Sorry America, the Humvee is Back…But Only in China?

first_imgThe Hummer brand started with a bang, but ended with a whimper. When GM shut the doors on Hummer for good in 2010, fans of the rugged automaker were surely upset, but not because a good thing had come to an end. In reality, Hummer began its slide from grace after the the civilian-spec H1 stopped being sold in 2006. With only the H2 or dreadful H3 available, and with sky-high gas prices, Hummer had little hope for survival at the time.Despite its end-of-life mistakes, Americans still remember Hummer as the maker of the ultimate macho-mobile: the Humvee. It’s this passion for the original that inspired Humvee Exports, a five-man operation in Michigan, to source H1 parts and export pre-made units globally. AM General, the original H1 manufacturer, has been selling C-Series kits to Humvee Exports since 2013. The company then took each $60K and recreated the Humvee.Now that the Chinese market is interested, Humvee Exports has turned to their Detroit neighbors for help. According to Car and Driver, VLF Automotive, the company behind power-packed versions of the Karma, Mustang, and Viper, has teamed up with Humvee Exports to assemble C-Series models with GM engines and ship the products to China. VLF’s leadership team, which includes ex-GM executive Bob Lutz, automotive designer Henrik Fisker, and Boeing executive Gilbert Villarreal, has taken on some eye-opening projects in the past, but this may be their most lucrative yet.The C-Series kit, which was shown at this year’s Shanghai Auto Show, looks almost identical to the original H1 from 1990, but the front end is styled after the current military-grade version. VLF Auto will offer the Humvee in three trims — Bravo, Charlie, or Delta — with different luxury and convenience features. Engine options include a 6.5-liter diesel V8 engine in three stages of tune: 190 horsepower and 385 lb-ft of torque, 205hp and 440 lb-ft, or 250hp and 440 lb-ft. If you’d prefer a gas-powered motor, you can opt for an LS3 6.2-liter V8 with 430hp and 424 lb-ft of torque.This all sounds great, but there’s one bit of bad news: if you live in the U.S., Humvee Exports and VLF won’t sell you a Humvee. Due to the restrictions of the new Low Volume Motor Vehicle Manufacturers Act, the Humvee cannot be certified for sale in the U.S. This 1949 Barn Find Coupe Was Resurrected As a 638-Horsepower Hellraiser The Bulletproof, Million-Dollar Ramsmobile SUV Has an Optional Hookah A Breakdown of All the Major Types of Car Racing The New Land Rover Defender Is Just as Glorious as We Expected 6 Fastest Cars in the World Right Now Editors’ Recommendations last_img read more

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Throw the Meatiest Party with These Luau Food Ideas by Chef Lee Anne Wong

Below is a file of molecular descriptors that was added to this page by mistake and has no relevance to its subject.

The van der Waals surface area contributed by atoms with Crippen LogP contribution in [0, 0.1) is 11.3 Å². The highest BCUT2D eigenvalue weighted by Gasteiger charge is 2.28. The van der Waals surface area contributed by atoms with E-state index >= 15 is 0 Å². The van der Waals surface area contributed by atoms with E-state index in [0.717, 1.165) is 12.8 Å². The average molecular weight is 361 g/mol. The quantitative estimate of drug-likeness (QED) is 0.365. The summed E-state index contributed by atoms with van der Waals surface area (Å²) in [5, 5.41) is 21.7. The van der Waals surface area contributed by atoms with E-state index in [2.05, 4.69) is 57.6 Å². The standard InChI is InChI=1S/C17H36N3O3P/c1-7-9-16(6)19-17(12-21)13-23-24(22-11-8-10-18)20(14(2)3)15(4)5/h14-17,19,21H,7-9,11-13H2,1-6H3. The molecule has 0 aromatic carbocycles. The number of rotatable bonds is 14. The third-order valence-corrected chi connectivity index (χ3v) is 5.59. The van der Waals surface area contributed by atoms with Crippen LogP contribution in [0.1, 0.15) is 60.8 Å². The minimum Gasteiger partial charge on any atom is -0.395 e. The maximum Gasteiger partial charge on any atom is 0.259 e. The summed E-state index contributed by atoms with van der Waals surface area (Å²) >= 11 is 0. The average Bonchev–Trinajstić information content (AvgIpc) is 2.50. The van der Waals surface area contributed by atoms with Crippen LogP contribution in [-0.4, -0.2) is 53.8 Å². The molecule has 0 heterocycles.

first_img How to Cook Steak in the Oven For this special package, Snake River Farms worked with celebrity chef Lee Anne Wong, whose credits include a top-four finish on the first season of Bravo’s Top Chef as well as producer, host, chef, and consultant for a wide variety of other shows over the last 12years. All in all, she’s a badass.The Lee Anne Wong Luau Feast package (which retails for $199, but sells separately for $276) includes 1 14-ounce American Wagyu black -grade cap of ribeye, 1 package of American Wagyu black -grade tenderloin pieces, 1 Kurobuta pork collar, 1 pack of Kurobuta short ribs, 1 package of Kurobuta bacon, and 1 package of American Wagyu hot dogs.To find out how she decided on the final package and the corresponding recipes, we sat down with Wong. Overall, she says, the cuts she chose were some of her favorites.Snake River Farms“I wanted to show how delicious non-prime cuts could be, in flavor, texture, and marbling. Cuts like the pork collar and pork short ribs take a little extra care to cook, but the end result is sure to leave you wanting more. The beef rib cap and tenderloin pieces are a fantastic introduction to the quality and taste of [Snake River Farms] Wagyu beef,” Wong explains.For the recipes — which she rates a 3-4 on a scale of 1-10 in difficulty —  Wong says that she tapped into the mélange of culinary cultures that are present on the Hawaiian islands (Wong has lived in Hawaii for the last five years). The recipes were devised so that even if you don’t have access to a grill, you can still make everything.So what of these recipes? What can you look forward to if you purchase the Luau Feast? How does char siu pork collar sound? What about Kurobuta short ribs in a guava barbecue sauce? Snake River Farms was kind enough to share with us two of the recipes, which you can find below.Char Siu-Style Pork Collar with Green Onion VinaigretteSnake River FarmsIngredients:1 4-lb Kurobuta pork collar1/3 cup hoisin sauce.25 cup honey.25 cup soy sauce3 tbsp dry sherry1 tsp Chinese five-spice powderGreen onion vinaigrette*Method:In a small bowl, combine the hoisin, honey, soy sauce, sherry, and five-spice powder, whisking until well combined. Butcher the pork collar into four pieces/loins by making a horizontal cut in half and then a vertical cut along the same.Place the pork collar in a gallon zip bag or baking dish and pour the marinade over the meat, gently massaging the marinade in with your hands. Cover and refrigerate for 12-24 hours.Remove the pork from the marinade. Add the leftover marinade to a small pot or pan and bring to a boil over high heat. Remove from the heat. Set aside.To roast your char siu, preheat the oven to 275 degrees Fahrenheit and move the rack to the upper-middle position. Set an elevated wire rack on a rimmed baking sheet and lay the marinated pork collars on the rack. Put the pan in the oven and let it roast for 45 minutes to an hour or until the meat reaches an internal temperature of 135 degrees F.Remove the pan from the oven, then move the oven rack to the top position and turn the heat up. Baste the pork with the reserved marinade, then broil it until dark and glossy with the edges just slightly charred. Flip the meat over and baste again, allowing the second side to color and char as well.Transfer the pork to a cutting board and place a piece of tented foil over the cooked pork. Allow the pork to rest for 10 minutes before slicing. Serve with the green onion vinaigrette as a condiment.*Green Onion VinaigretteIngredients:2 bunches green onion, washed, roots trimmed, sliced thin, green and whites, about 3 cups sliced.5 cup vegetable oil.5 cup toasted sesame oil.5 cup rice vinegar1 tbsp fresh ginger root, finely minced1 tbsp granulated sugar1 tsp fine sea salt1 tsp fresh garlic, minced.25 tsp ground white pepperMethod:In a small pot or frying pan, combine the vegetable oil and sesame oil and heat over high heat to 350 degrees Fahrenheit (use an oil/candy thermometer to check the temperature) or until just barely smoking.Combine the rest of the ingredients in a large deep, heatproof bowl (glass or metal, not plastic).Carefully pour the hot oil over the ingredients until it has all been added, it will spatter so be careful. Once all the oil is added, gently stir the mixture with a spoon. You may spoon the vinaigrette over the pork warm or allow it to cool to room temperature.Refrigerate to store.Allow the vinaigrette to warm to room temperature before using.Kurobuta Short Ribs with Guava Barbecue SauceSnake River FarmsIngredients:1 2-lb package Kurobuta short ribsDry rub*Guava barbecue sauce**Method:Preheat the oven to 400 degrees Fahrenheit. Pat the ribs dry. Rub the rib racks in a generous amount of dry rub. Wrap the ribs in a secure and heavy layer of food grade plastic wrap. Wrap the ribs next in a large sheet of foil, tenting the foil and wrapping the ribs loosely, though keeping an airtight seal on the foil.Place the foil-wrapped ribs on a baking sheet. Bake in the oven on the middle rack for 45 minutes, then reduce the heat to 325 degrees Fahrenheit and bake for another hour. Remove the ribs from the oven and allow to cool to room temperature while leaving the ribs still wrapped in foil (in other words, don’t open them yet!).Once the ribs have cooled down, you may refrigerate them or throw them on the grill right away to eat! Individual riblets can be cut more easily after the meat has been refrigerated. To barbecue, heat the grill on medium high. Baste as desired with the guava barbecue sauce. Alternatively, you can deep fry the cooked ribs and toss in warm guava barbecue sauce.*Dry Rub (Makes 2 cups, enough for 5-6 lbs of meat)Ingredients:1 cup brown sugar, dark.5 cup paprika2 tbsp salt1 tbsp black pepper1 tbsp chile powder1 tbsp garlic powder1 tbsp onion powder2 tsp ground cumin1 tsp fresh minced thyme1 tsp cayenne pepperMethod:Combine all ingredients in a bowl and whisk well. Store in an airtight container in a cool, dry place.**Guava Barbecue SauceIngredients:1 cup cold water1 cup guava paste or 2 cups guavy jelly/jam.5 cup apple cider vinegar1/3 cup hoisin sauce.25 cup brown sugar, dark.25 cup tomato paste.25 cup fresh lemon juice2 tbsp minced onion1 tbsp minced fresh ginger root1 tbsp soy sauce2 tsp ketchup2 tsp Worcestershire sauce2 cloves garlic, minced1 jalapeno pepper (or to taste), mincedKosher salt and pepper to tasteMethod:Place the water, guava paste, vinegar, hoisin sauce, brown sugar, tomato paste, lemon juice, onion, ginger, soy sauce, ketchup, Worcestershire sauce, garlic, and jalapeno pepper into a saucepan.Bring to a simmer over medium-high heat, whisking until evenly blended.Season to taste with salt and pepper.Reduce heat to medium-low and simmer until the sauce has slightly thickened and is richly flavored, 10 to 15 minutes. The sauce should be pourable. If it has become too thick, thin it with some water.Serve hot or cold.You can pick up the Lee Anne Wong Luau Feast here. How to Cook Ribs in the Oven (Yes, They’ll Come Out Great) Pro Chefs Dish on the Perfect Seven-Layer Dip Recipes A post shared by Koko Head Cafe (@kokoheadcafe) on Jan 25, 2018 at 2:34pm PST The Peached Tortilla’s Fried Rice Recipe Is Just Plain Delicious How to Make Loco Moco, a Hawaiian Staple Dish Jupiterimages/Getty ImagesIs there a more perfect representation of a summer party than a luau? Great food and drink, entertainment, good company. If you ask us, there is nothing better ( although a close second goes to chugging cheap beer and lighting fireworks on the Fourth of July, though).The luau, to take a step back in time real quick, is a Hawaiian ceremonial party that dates back to the early 1800s when King Kamehameha II abolished the religious laws of the land and ate with the women, a symbolic act that was the, in essence, the first luau. Since then, Hawaiians have celebrated the luau by cooking tons of grub, bringing people together, and having a hell of a party.This summer, Snake River Farms — the family-run business dedicated to producing the best pork and beef products in the U.S. — has made it as easy as possible to host your own luau by creating a package that includes every piece of meat you could need, as well as the recipes for what to do with those cuts. Editors’ Recommendations last_img read more